Review and Rating on Cheung Chau
Favour a glass of Long Island Ice Tea? There’s also a ‘Long Island’ in Hong Kong. The island is located 10km southwest of Hong Kong Island, a relatively small island with a relatively small population. By the way, ‘Cheung’ means long in Cantonese, and ‘Chau’ means island. So calling it Cheung Chau is enough, ‘Cheung Chau Island’will mean ‘Long Island Island’, weird. The island is also nick-named as ‘dumbbell island’ for its shape. It’s a relaxed island with a good mix of Chinese and Western culture, natural sceneries, good food and good company.
Spending – 3
There are no 7-elevens nor Circle-Ks on Cheung Chau. The only and largest supermarket is the local chain Parkn’shop near the ferry dock. The locals shop groceries and everyday items at small stalls along the main street, and the fresh market complex that holds more than 200 vendors. Prices are reasonable, and you usually get smiles and small talks for free. The island is also famous for its seafood, where they are caught and cooked mostly the same day. Prices are friendly, and quality is among the best in Hong Kong.
View – 3
Blue sky, great wind and waves, great sunshine, less-crowded beaches are the characteristics of Cheung Chau. As the Island is long and thin, it is almost impossible to find a spot without seeing any part of the sea.
Did you watch the movie Priates of the Caribbean? The Chinese pirate is based on Cheung Po Tsai, a notorious pirate in the South China Seas during the late 18th century who is said to have once commanded a fleet of 600 ships and 50,000 men. Know what? His hidden place is right here at Cheung Chau! Try your luck and you may find some left-over treasures at the Cheung Po Tsai Cave! Nearby the cave are five giant eroded rocks, the biggest reclining rocks.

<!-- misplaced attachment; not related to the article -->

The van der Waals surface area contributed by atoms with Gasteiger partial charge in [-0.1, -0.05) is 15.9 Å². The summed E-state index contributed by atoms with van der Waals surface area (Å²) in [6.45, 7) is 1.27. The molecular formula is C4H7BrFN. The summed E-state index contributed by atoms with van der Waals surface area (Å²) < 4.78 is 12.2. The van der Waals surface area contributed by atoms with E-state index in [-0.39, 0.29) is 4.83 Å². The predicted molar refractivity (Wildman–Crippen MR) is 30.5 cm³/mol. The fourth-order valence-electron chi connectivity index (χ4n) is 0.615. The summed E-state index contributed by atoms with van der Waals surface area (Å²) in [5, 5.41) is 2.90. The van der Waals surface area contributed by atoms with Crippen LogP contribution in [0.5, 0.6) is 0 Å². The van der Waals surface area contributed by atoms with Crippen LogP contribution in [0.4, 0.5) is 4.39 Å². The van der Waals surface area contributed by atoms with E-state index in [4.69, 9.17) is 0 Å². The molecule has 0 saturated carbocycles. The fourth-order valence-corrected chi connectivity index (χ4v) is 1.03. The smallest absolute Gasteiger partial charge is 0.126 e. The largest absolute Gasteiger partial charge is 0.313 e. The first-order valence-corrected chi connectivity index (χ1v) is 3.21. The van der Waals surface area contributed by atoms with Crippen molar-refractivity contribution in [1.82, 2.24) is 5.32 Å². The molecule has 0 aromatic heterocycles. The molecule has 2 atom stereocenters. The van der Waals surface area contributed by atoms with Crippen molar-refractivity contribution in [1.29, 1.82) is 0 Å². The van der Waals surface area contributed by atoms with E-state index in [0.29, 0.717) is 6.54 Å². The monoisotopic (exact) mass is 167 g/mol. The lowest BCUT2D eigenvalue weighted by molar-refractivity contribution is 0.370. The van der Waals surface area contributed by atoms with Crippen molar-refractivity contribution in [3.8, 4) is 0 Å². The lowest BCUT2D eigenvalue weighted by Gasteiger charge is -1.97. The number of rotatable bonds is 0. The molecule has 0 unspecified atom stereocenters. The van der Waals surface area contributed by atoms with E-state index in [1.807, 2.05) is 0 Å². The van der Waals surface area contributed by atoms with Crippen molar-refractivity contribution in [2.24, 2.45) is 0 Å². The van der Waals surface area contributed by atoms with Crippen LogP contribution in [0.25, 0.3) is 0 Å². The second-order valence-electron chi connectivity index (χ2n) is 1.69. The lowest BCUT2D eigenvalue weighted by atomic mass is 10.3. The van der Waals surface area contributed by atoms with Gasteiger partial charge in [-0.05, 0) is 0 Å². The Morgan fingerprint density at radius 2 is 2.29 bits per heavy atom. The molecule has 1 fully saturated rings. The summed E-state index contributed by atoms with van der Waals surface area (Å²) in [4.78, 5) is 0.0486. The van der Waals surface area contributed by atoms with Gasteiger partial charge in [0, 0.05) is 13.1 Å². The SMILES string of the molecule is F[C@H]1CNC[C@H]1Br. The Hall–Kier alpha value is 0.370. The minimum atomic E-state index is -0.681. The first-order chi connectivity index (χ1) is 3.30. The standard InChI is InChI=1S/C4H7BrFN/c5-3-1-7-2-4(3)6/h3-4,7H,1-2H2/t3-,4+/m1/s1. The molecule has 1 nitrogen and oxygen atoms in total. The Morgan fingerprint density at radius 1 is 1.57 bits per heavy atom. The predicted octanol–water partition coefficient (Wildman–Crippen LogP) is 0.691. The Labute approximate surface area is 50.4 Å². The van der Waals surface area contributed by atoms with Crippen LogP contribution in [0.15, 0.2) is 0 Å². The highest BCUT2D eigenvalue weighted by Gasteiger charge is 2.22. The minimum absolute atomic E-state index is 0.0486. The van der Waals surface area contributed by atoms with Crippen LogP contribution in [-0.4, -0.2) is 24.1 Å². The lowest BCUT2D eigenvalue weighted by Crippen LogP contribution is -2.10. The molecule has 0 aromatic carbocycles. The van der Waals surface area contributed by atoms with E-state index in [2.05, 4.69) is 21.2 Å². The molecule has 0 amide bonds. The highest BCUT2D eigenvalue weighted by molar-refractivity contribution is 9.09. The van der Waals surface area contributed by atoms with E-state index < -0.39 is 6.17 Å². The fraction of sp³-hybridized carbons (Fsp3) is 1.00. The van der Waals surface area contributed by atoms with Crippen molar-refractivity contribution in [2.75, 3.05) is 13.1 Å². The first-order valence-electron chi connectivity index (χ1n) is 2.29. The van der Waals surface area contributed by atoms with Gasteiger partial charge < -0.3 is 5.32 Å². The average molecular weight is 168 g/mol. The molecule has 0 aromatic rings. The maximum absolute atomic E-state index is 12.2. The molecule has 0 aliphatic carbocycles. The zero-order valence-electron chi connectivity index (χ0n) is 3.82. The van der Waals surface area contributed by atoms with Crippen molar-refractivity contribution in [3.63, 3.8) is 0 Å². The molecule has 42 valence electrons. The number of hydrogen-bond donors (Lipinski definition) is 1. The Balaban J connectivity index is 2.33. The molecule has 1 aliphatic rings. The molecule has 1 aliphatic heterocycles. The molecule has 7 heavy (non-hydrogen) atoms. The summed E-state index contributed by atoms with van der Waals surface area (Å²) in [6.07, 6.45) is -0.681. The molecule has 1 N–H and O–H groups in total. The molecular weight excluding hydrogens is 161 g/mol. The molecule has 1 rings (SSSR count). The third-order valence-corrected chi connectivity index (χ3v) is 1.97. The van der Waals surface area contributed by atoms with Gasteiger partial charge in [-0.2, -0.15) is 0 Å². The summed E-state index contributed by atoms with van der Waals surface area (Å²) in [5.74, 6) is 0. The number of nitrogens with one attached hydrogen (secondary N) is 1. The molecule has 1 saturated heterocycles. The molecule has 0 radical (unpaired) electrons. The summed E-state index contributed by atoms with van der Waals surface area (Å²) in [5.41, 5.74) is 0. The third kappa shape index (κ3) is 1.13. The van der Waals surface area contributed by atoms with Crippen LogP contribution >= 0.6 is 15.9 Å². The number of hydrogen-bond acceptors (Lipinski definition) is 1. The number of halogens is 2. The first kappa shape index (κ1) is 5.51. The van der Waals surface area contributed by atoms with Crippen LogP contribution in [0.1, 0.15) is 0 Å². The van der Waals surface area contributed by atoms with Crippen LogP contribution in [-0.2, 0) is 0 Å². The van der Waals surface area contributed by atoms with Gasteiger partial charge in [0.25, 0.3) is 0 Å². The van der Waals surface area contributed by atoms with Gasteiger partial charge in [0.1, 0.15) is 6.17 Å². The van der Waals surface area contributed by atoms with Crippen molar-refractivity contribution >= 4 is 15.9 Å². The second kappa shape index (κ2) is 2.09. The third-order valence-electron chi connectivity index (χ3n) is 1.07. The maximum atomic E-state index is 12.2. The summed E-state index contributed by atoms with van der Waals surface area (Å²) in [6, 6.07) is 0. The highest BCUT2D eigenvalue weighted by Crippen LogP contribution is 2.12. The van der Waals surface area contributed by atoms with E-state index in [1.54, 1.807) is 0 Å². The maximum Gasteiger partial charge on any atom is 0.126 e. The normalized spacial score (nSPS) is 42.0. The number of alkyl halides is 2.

Convenience – 3
Although Cheung Chau is an outlying island, it is not difficult to reach. Ferries sail from Central pier every 30 minutes. On a high speed ferry it takes 35 minutes to arrive. If you have more time, I will recommend the ordinary ferries with open-top areas that you could enjoy the view and sea breeze for 55 minutes.
Once you stepped your foot on the soils of Cheung Chau, you may notice something abnormal – there are no cars! Bicycles are available for rental at small stalls, but the best way to navigate is on foot.
History / Culture – 5
Although now home to many foreigners, Cheung Chau is an island full of traditional Chinese atmospheres. There’s the Kwan Kung Pavilion, the Pak Tai Temple, and not to forget the annual Bun Festival. The Bun Festival is really one of its kind. Little kids dressed up in traditional customs, raised up high on floats pushed through the streets of the island. Strong men climb up the ‘bun mountain’ competing for the highest bun. Even local Hong Kong people are stunned by the scene.
Cheung Chau is also home to Li Lai Shan, the first and only Hong Kong gold medalist in the Olympics.
Overall – 3
There’s just too much to see in Cheung Chau, but in a relaxing manner. After all the sight-seeing don’t forget to visit the local bars at the main street and cool off under the blue sky.
Photos By : karendotcom127, Bracketing Life, Ethan Chan H C, istolethetv, laszlo-photo, compass128, torbakhopper, under creative common.